“He’s got a great feel for the game,” Stotts says.
McCollum’s mom, a high school player, warned him he wouldn’t have the ball as much in the NBA,1 and McCollum watches crazy amounts of film to learn new tricks. He watches himself, point guards he admires (Chris Paul, Jarrett Jack, Lillard), and shooters who do their work away from the ball. “I’m more involved with Synergy,” he says of the video service. “I’ve got all the passwords.”
He had a flashbulb NBA moment earlier this season when talking to J.J. Redick about life as an off-ball threat. “He told me that my mind-set has to be that every play is being run for me, even when I don’t get the ball,” McCollum says. “He thinks every play is for him. He’s always running around, trying to get the ball.”2
Jacking a 3 might be Plan A, but any good spot-up guy needs a Plan B — and the smarts to initiate it in an instant. If that defender closes out on you in time, you don’t get to catch the ball, pause for two seconds while the defense resets itself, start a sequence of go-nowhere dribbles, and jack an 18-footer. You don’t get to be Dion Waiters. If you’re going to drive, you do it immediately — when that defender is rushing out at you, his momentum going the wrong way, with the defense still in rotation. You keep the machine moving, keep the defense scrambled.
“Early in my career, I’d take too many dribbles,” he says. “I wouldn’t make a decisive choice. That’s the biggest thing for me: When you see a closeout, it’s shoot, drive, or pass — right away.”
McCollum has become a more decisive driver at the start, and then a more patient driver once he’s by that first line of defense:
Going right off the catch keeps the defense at a disadvantage and Portland playing something like 5-on-4. Slowing the pace after that has unlocked more options. If the next line of defense doesn’t rotate all the way out to him, McCollum can launch his floater — his go-to move. He can keep his dribble alive, maintain inside position with a defender on his hip, and search out passing lanes to more efficient shots. His turnovers are way down.
“He’s not just looking at the basket,” Stotts says. “He’s seeing the whole court. You have to catch and go, or catch and shoot, and so much of that is just feel for the game.”
All told, McCollum has produced just over 1.2 points per possession on spot-up chances, per Synergy Sports — tied for 17th among 311 players who have finished at least 50 such plays. The Blazers let him run pick-and-roll, often after some initial action bends the defense, and McCollum has a calm, herky-jerky rhythm that keeps defenses off balance:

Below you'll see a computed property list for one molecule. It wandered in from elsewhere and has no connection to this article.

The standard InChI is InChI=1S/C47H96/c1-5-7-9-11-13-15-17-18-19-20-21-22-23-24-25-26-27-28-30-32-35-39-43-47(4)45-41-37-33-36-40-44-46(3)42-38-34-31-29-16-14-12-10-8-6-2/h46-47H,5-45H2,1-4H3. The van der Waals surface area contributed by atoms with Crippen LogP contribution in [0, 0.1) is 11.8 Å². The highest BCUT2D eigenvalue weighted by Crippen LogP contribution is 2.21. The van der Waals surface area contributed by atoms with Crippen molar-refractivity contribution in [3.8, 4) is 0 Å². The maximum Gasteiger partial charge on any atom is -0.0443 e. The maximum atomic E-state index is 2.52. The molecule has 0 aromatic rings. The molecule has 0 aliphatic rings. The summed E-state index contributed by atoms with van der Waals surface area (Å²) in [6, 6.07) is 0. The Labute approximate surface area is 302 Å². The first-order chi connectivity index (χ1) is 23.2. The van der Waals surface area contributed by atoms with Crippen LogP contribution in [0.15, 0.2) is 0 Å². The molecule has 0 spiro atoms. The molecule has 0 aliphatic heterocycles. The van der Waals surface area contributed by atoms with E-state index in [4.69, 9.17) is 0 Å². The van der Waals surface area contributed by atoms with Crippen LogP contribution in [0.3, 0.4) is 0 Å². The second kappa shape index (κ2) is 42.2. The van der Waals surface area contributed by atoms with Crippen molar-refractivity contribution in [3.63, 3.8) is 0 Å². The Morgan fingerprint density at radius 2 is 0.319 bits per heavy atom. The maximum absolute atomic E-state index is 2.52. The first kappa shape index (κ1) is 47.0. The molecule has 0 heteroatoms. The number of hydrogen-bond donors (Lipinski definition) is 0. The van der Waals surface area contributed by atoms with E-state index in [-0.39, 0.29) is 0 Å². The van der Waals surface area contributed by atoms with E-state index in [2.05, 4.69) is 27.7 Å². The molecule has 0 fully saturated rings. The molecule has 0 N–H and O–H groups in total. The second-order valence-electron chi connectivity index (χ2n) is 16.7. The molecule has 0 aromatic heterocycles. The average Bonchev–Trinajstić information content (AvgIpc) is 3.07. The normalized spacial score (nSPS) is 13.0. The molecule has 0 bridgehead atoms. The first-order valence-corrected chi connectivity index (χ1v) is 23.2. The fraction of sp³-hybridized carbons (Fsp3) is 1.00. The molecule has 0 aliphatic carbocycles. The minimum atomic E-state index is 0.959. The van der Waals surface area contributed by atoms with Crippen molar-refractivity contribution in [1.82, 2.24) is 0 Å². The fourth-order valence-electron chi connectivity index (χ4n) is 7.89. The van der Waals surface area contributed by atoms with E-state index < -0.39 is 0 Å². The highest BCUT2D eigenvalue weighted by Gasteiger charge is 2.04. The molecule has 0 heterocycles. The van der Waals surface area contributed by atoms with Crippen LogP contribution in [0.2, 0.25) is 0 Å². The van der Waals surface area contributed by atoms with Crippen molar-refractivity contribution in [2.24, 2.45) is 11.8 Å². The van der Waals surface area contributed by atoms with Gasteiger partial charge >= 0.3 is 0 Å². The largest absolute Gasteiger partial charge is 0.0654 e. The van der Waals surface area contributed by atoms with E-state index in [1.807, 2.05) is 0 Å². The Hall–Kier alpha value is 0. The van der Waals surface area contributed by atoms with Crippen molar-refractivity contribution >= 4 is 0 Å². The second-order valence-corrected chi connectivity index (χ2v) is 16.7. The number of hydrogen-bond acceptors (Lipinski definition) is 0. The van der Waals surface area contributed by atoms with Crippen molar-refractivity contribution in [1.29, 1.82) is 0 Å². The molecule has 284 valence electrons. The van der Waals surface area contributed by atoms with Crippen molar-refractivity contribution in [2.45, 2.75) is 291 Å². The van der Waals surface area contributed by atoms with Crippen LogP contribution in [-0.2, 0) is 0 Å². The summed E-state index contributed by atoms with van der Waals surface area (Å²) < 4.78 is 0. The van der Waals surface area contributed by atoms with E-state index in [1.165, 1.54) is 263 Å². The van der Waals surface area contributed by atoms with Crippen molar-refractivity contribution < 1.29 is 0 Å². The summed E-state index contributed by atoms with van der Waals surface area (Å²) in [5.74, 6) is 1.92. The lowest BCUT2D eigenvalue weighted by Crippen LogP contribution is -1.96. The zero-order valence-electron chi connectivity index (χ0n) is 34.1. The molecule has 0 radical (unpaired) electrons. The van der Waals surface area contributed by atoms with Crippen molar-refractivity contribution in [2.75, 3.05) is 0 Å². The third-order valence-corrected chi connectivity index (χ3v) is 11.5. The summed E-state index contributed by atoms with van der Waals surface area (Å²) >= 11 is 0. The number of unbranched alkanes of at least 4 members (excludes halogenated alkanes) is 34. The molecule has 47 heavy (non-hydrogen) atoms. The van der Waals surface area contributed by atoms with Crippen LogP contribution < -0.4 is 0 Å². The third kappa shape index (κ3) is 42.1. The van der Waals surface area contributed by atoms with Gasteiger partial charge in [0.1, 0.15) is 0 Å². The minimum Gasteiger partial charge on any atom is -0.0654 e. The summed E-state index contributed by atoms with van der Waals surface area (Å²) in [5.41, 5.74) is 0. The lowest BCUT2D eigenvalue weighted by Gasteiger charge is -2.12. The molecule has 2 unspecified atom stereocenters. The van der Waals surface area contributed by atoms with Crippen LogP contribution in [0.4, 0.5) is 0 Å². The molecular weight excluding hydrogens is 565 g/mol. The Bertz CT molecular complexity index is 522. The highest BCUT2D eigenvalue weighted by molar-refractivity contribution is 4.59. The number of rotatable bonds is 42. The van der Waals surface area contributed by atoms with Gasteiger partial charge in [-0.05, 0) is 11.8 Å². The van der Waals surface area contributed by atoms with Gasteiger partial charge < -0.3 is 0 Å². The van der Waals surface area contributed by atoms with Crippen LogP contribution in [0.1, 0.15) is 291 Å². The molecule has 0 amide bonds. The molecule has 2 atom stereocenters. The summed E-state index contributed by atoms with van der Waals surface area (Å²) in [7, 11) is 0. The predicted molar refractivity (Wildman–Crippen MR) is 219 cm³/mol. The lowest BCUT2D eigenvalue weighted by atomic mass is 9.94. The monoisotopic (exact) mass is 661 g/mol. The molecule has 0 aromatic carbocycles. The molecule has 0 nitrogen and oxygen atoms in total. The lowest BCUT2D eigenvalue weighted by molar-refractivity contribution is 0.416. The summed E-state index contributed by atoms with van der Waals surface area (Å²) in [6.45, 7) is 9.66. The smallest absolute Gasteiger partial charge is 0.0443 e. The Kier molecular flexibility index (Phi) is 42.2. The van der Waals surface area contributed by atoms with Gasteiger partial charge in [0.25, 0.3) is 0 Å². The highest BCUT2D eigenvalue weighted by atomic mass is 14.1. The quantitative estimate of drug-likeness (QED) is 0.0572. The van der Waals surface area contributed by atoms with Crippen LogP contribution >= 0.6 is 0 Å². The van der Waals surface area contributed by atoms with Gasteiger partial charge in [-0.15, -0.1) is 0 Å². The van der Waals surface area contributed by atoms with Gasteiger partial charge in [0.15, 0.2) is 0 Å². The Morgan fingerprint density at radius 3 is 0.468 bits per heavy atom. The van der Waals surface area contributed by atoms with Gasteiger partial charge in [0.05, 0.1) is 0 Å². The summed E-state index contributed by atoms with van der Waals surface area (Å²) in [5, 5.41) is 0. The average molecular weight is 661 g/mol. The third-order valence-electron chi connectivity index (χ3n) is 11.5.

Portland over the last month has scored 112 points per 100 possessions with McCollum on the floor, a number that would top the Clips’ league-leading offense, and blitzed opponents by nearly 11 points per 100 possessions in those minutes, per NBA.com. And there will always be times McCollum can hijack the offense for his Crawfordian highlights — favorable one-on-one matchups, end-of-clock situations, or switches that leave him against a plodding big. “Trying to beat your guy one-on-one will always be part of the game,” Stotts says.
“I just know that when I become that ball-stopper again,” McCollum says, “I better knock it down.”
McCollum doesn’t get to the rim much or earn many free throws, and he could probably trade in one floater per game for a pass to an open shooter. A guy this gifted at puncturing the defense should drop more than two dimes per 36 minutes. “Getting to the rim is the next step in my progression,” he says, adding that the numbers show he already finishes well when he gets there. (He’s right.)
Offense is nice, but the best way to earn a coach’s trust is to prove reliable on the other end — to avoid the defensive boners that implode a scheme. McCollum has made huge progress on that end. He’ll never be a lockdown defender — he’s undersize compared to just about every wing player — but he’s slithery getting around screens, and he has shown he can rush inside to snuff out a pick-and-roll, sprint back out to his original assignment, and keep that player in front of him:
Most young guards will tell you that that specific action — that help-and-recover closeout — is the hardest part of NBA defense. To shift your momentum that many times, in a split second, and stay balanced enough to keep an NBA ball handler from blowing by you — good luck. McCollum wrote about his struggles with it as a rookie in The Players’ Tribune, and he spent much of the summer going through sliding drills with David Vanterpool, a Blazers assistant, that were designed to train his body for this precise thing.
He lifted weights with an eye on strengthening his core, so that when ball handlers took that first hard dribble into his chest, McCollum could stand his ground. “You gotta be strong enough to withstand that first bump,” he says. “They put their shoulder into you. And everyone is trying to score on a young guy.”